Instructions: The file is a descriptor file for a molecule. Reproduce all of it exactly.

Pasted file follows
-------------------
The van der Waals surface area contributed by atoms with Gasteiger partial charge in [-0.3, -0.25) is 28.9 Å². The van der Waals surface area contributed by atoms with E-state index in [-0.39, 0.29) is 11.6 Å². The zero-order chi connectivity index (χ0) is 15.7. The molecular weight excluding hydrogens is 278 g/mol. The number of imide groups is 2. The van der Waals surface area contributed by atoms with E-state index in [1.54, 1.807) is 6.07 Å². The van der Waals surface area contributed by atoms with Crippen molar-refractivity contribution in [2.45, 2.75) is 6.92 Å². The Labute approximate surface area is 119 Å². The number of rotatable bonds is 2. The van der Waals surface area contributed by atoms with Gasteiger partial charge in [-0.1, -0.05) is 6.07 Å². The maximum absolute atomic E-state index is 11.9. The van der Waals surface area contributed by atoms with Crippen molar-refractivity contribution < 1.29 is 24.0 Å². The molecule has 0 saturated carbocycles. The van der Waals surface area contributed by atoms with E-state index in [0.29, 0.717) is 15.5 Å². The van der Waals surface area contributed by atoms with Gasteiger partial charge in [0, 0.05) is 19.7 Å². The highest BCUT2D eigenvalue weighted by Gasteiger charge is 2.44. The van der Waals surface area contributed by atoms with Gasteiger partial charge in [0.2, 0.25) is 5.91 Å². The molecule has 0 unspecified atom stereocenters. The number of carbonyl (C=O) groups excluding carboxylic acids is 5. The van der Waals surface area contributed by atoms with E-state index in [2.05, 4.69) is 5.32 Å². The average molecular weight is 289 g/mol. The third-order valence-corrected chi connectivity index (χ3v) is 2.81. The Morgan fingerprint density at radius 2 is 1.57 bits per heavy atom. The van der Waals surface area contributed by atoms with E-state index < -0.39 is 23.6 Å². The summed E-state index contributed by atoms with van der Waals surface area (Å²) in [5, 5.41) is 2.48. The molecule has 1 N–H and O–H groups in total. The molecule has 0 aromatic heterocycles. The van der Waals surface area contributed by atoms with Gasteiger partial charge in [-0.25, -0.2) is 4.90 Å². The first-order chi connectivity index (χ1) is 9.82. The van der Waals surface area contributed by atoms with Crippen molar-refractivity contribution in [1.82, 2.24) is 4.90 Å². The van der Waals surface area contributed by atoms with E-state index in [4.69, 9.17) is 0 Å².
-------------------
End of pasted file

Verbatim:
The van der Waals surface area contributed by atoms with Gasteiger partial charge in [-0.3, -0.25) is 28.9 Å². The van der Waals surface area contributed by atoms with E-state index in [-0.39, 0.29) is 11.6 Å². The zero-order chi connectivity index (χ0) is 15.7. The molecular weight excluding hydrogens is 278 g/mol. The number of imide groups is 2. The van der Waals surface area contributed by atoms with E-state index in [1.54, 1.807) is 6.07 Å². The van der Waals surface area contributed by atoms with Crippen molar-refractivity contribution in [2.45, 2.75) is 6.92 Å². The Labute approximate surface area is 119 Å². The number of rotatable bonds is 2. The van der Waals surface area contributed by atoms with Gasteiger partial charge in [-0.1, -0.05) is 6.07 Å². The maximum absolute atomic E-state index is 11.9. The van der Waals surface area contributed by atoms with Crippen molar-refractivity contribution < 1.29 is 24.0 Å². The molecule has 0 saturated carbocycles. The van der Waals surface area contributed by atoms with E-state index in [0.29, 0.717) is 15.5 Å². The van der Waals surface area contributed by atoms with Gasteiger partial charge in [0, 0.05) is 19.7 Å². The highest BCUT2D eigenvalue weighted by Gasteiger charge is 2.44. The van der Waals surface area contributed by atoms with Gasteiger partial charge in [0.2, 0.25) is 5.91 Å². The molecule has 0 unspecified atom stereocenters. The number of carbonyl (C=O) groups excluding carboxylic acids is 5. The van der Waals surface area contributed by atoms with E-state index in [2.05, 4.69) is 5.32 Å². The average molecular weight is 289 g/mol. The third-order valence-corrected chi connectivity index (χ3v) is 2.81. The Morgan fingerprint density at radius 2 is 1.57 bits per heavy atom. The van der Waals surface area contributed by atoms with E-state index < -0.39 is 23.6 Å². The summed E-state index contributed by atoms with van der Waals surface area (Å²) in [5, 5.41) is 2.48. The molecule has 1 N–H and O–H groups in total. The molecule has 0 aromatic heterocycles. The van der Waals surface area contributed by atoms with Gasteiger partial charge in [-0.25, -0.2) is 4.90 Å². The first-order chi connectivity index (χ1) is 9.82. The van der Waals surface area contributed by atoms with Crippen molar-refractivity contribution in [1.82, 2.24) is 4.90 Å². The van der Waals surface area contributed by atoms with E-state index in [4.69, 9.17) is 0 Å².